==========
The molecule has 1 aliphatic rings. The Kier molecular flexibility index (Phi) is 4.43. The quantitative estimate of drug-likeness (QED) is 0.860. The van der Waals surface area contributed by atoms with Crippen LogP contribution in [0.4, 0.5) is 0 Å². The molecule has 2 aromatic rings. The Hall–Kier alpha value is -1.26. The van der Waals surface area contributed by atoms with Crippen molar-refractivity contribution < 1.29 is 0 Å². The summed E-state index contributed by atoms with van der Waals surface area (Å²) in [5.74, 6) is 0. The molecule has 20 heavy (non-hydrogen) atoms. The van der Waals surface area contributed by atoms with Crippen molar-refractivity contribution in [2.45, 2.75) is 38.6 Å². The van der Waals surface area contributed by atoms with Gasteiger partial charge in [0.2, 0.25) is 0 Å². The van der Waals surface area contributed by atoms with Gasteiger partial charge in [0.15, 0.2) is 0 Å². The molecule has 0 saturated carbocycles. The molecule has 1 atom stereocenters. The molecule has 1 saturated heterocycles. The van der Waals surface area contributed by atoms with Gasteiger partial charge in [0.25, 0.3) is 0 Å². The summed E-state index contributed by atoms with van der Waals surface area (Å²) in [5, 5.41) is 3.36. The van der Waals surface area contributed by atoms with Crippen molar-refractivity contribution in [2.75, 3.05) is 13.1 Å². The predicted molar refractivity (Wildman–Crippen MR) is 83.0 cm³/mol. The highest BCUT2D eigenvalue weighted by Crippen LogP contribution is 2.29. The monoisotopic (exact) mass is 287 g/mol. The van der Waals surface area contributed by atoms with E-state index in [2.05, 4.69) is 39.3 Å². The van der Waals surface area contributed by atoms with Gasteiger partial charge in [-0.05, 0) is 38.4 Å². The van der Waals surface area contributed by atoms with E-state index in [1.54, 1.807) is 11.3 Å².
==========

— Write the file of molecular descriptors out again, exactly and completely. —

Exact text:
The molecule has 1 aliphatic rings. The Kier molecular flexibility index (Phi) is 4.43. The quantitative estimate of drug-likeness (QED) is 0.860. The van der Waals surface area contributed by atoms with Crippen LogP contribution in [0.4, 0.5) is 0 Å². The molecule has 2 aromatic rings. The Hall–Kier alpha value is -1.26. The van der Waals surface area contributed by atoms with Crippen molar-refractivity contribution < 1.29 is 0 Å². The summed E-state index contributed by atoms with van der Waals surface area (Å²) in [5.74, 6) is 0. The molecule has 20 heavy (non-hydrogen) atoms. The van der Waals surface area contributed by atoms with Crippen molar-refractivity contribution in [2.45, 2.75) is 38.6 Å². The van der Waals surface area contributed by atoms with Gasteiger partial charge in [0.2, 0.25) is 0 Å². The van der Waals surface area contributed by atoms with Gasteiger partial charge in [0.15, 0.2) is 0 Å². The molecule has 0 saturated carbocycles. The molecule has 1 atom stereocenters. The molecule has 1 saturated heterocycles. The van der Waals surface area contributed by atoms with Gasteiger partial charge in [0.25, 0.3) is 0 Å². The summed E-state index contributed by atoms with van der Waals surface area (Å²) in [5, 5.41) is 3.36. The van der Waals surface area contributed by atoms with Crippen molar-refractivity contribution in [2.75, 3.05) is 13.1 Å². The predicted molar refractivity (Wildman–Crippen MR) is 83.0 cm³/mol. The highest BCUT2D eigenvalue weighted by Crippen LogP contribution is 2.29. The monoisotopic (exact) mass is 287 g/mol. The van der Waals surface area contributed by atoms with E-state index in [2.05, 4.69) is 39.3 Å². The van der Waals surface area contributed by atoms with Gasteiger partial charge in [-0.05, 0) is 38.4 Å². The van der Waals surface area contributed by atoms with E-state index in [1.54, 1.807) is 11.3 Å².